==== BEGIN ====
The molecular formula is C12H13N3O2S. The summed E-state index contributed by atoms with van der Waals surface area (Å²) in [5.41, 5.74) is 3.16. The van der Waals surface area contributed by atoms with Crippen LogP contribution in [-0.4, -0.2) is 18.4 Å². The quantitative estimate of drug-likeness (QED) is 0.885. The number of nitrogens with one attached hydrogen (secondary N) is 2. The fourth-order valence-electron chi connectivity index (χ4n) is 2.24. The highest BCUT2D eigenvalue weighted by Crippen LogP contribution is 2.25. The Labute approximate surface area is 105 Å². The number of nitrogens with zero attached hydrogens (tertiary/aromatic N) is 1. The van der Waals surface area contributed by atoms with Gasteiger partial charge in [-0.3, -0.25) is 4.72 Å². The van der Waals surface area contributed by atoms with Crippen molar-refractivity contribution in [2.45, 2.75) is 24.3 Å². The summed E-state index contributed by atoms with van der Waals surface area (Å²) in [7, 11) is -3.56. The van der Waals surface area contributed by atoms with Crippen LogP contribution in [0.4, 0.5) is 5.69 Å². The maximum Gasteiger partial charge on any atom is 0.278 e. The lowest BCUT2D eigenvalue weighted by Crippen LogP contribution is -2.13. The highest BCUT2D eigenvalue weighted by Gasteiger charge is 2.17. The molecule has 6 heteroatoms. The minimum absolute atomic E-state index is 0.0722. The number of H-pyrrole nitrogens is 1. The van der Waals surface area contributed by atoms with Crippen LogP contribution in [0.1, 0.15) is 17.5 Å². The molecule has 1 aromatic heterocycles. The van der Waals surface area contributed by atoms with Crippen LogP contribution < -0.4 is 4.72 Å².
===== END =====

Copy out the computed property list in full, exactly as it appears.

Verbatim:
The molecular formula is C12H13N3O2S. The summed E-state index contributed by atoms with van der Waals surface area (Å²) in [5.41, 5.74) is 3.16. The van der Waals surface area contributed by atoms with Crippen LogP contribution in [-0.4, -0.2) is 18.4 Å². The quantitative estimate of drug-likeness (QED) is 0.885. The number of nitrogens with one attached hydrogen (secondary N) is 2. The fourth-order valence-electron chi connectivity index (χ4n) is 2.24. The highest BCUT2D eigenvalue weighted by Crippen LogP contribution is 2.25. The Labute approximate surface area is 105 Å². The number of nitrogens with zero attached hydrogens (tertiary/aromatic N) is 1. The van der Waals surface area contributed by atoms with Gasteiger partial charge in [-0.3, -0.25) is 4.72 Å². The van der Waals surface area contributed by atoms with Crippen molar-refractivity contribution in [2.45, 2.75) is 24.3 Å². The summed E-state index contributed by atoms with van der Waals surface area (Å²) in [7, 11) is -3.56. The van der Waals surface area contributed by atoms with Crippen LogP contribution in [0.4, 0.5) is 5.69 Å². The maximum Gasteiger partial charge on any atom is 0.278 e. The lowest BCUT2D eigenvalue weighted by Crippen LogP contribution is -2.13. The highest BCUT2D eigenvalue weighted by Gasteiger charge is 2.17. The molecule has 6 heteroatoms. The minimum absolute atomic E-state index is 0.0722. The number of H-pyrrole nitrogens is 1. The van der Waals surface area contributed by atoms with Crippen LogP contribution in [0.1, 0.15) is 17.5 Å². The molecule has 1 aromatic heterocycles. The van der Waals surface area contributed by atoms with Crippen LogP contribution < -0.4 is 4.72 Å².